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Can Automated Dispensing Cabinets Serve as a Reliable Source of Secondary Patient Data?

December 14th, 2021
Can Automated Dispensing Cabinets Serve as a Reliable Source of Secondary Patient Data?

Automated Dispensing Cabinets (ADCs) have played a crucial role in improving patient care and inventory control in hospitals since their introduction in the 1980s. Not only have ADCs shown to increase patient safety by reducing dispensing errors, but they also have the potential to become an expedient source of retrospective data collection.

Drug utilization researchers routinely obtain secondary data by reviewing the patients' medical records for retrospective patient-related research. Such records are crucial for deciding the line of treatment after emergency care has been administered. While traditional medical records are seen as the 'gold standard for such data collection, the records in patients' charts are subject to errors, omissions, and conflicting data. Pouring through the traditional medical records is also a labor-intensive and expensive process.

ADCs can help solve this problem by streamlining the data recording and retrieving process. However, the agreement between the traditional medical record review and data obtained from ADDs must be evaluated to assess the value of ADCs as a vital secondary data source.

What does the research reveal?

The research exploring the extent of agreement between traditional medical records and data generated by ADCs has been limited. Any discrepancy between the logs generated by the ADCs and traditional paper-based records must be eliminated before ADCs can be considered a reliable source of secondary data.

Unfortunately, a few studies conducted have revealed a high discrepancy rate. For instance, a study published in Anesthesia and Analgesia revealed a 15% discrepancy rate. In another small case study published in the American Journal of Health-System Pharmacy, the discrepancy rate was 6.9%.

However, both studies were later found to have significant data entry errors that might have contributed to the high disagreement rate between paper-based and ADC-generated records.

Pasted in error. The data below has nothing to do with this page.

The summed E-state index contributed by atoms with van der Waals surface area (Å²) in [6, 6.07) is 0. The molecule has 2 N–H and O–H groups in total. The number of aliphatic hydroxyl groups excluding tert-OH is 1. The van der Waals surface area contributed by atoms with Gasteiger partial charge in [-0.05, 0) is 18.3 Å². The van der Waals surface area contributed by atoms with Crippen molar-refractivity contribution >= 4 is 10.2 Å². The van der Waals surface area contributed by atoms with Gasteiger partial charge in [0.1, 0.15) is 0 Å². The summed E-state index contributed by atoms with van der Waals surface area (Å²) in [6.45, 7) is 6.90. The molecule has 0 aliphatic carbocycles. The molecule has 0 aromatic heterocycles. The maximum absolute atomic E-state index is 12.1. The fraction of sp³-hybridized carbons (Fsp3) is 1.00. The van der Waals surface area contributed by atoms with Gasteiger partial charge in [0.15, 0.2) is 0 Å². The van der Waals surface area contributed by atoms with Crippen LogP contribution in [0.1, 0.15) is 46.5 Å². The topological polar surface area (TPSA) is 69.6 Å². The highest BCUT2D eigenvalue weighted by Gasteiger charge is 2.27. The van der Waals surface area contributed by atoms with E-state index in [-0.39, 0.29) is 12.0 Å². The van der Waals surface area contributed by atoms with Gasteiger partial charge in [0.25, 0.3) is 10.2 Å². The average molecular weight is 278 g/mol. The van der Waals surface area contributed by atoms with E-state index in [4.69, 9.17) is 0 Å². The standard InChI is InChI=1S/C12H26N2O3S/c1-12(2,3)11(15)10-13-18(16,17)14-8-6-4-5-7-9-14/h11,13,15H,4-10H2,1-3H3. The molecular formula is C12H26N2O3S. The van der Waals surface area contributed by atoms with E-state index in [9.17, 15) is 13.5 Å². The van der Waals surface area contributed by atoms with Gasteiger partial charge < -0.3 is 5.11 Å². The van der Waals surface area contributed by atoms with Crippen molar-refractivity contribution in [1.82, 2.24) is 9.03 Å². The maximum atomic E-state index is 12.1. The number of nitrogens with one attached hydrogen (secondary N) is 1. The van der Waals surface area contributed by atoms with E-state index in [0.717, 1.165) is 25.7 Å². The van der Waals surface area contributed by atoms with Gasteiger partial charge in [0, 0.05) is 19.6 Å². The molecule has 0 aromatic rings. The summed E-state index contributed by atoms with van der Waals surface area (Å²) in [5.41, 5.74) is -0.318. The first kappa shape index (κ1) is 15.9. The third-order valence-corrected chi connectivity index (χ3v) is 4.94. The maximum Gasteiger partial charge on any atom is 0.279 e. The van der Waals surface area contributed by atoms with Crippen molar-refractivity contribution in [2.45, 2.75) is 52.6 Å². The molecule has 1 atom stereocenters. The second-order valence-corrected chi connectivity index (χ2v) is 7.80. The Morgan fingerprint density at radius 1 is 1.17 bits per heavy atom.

What might be the reasons for discrepancies in the literature?

Much attention has been given to finding the reasons for finding such high discrepancy rates between the two types of patient records. Some of the probable reasons include-

  • Medication is withdrawn under the wrong patient’s name
  • Medication is removed but not administered to the patient
  • Medications returned to the cabinet without a correction in the inventory record
  • Prescriptions dispensed without a written physician's order

The situation can get trickier in emergency care departments where the staff has to expedite the medication access while implementing inventory control strategies. Such a demanding environment might cause the nursing staff to circumvent the device controls leading to inventory errors.

In many situations, the nursing staff might override the patient identification entry to access the medication faster.

What can be done to improve the reliability of the ADC records?

There is much to be gained by establishing methods to ensure a strong agreement between the paper-based and ADC-generated patient data. The electronic data generated by the ADC units can eliminate the potential for errors associated with data abstraction and translation. Besides, a lot of time and financial resources can be saved. Furthermore, the ADCs can generate aggregated, de-identified data that can be a crucial asset to identify the areas for quality improvement.

ADC records can be a great asset for hospitals and health care institutes to gain an insight into drug utilization and patient care. However, steps must be taken to improve the agreement between this data and the traditional paper-based data.

Approaches must be undertaken to minimize the discrepancies and establish ADC records as a vital secondary data source. Some of the suggested ways this can be done include-

  • Training of the staff in the proper use of the ADC systems
  • Implementation of advanced inventory management protocols
  • Selecting ADC systems that have integrated custom software for improved record-keeping
In conclusion

ADDs can serve as an easy, reliable, and efficient secondary data source compared to the traditional paper-based system. Implementing the ADC technology can also improve the agreement between the paper-based and ADD-generated data.

TouchPoint Medicals is committed to providing the healthcare industry with state-of-the-art equipment, including the medDispense® automated dispensing cabinets and AccessRx Series of medication delivery carts.

You can schedule a demo, ask any questions you might have, or get product quotes by getting in touch with us by clicking here.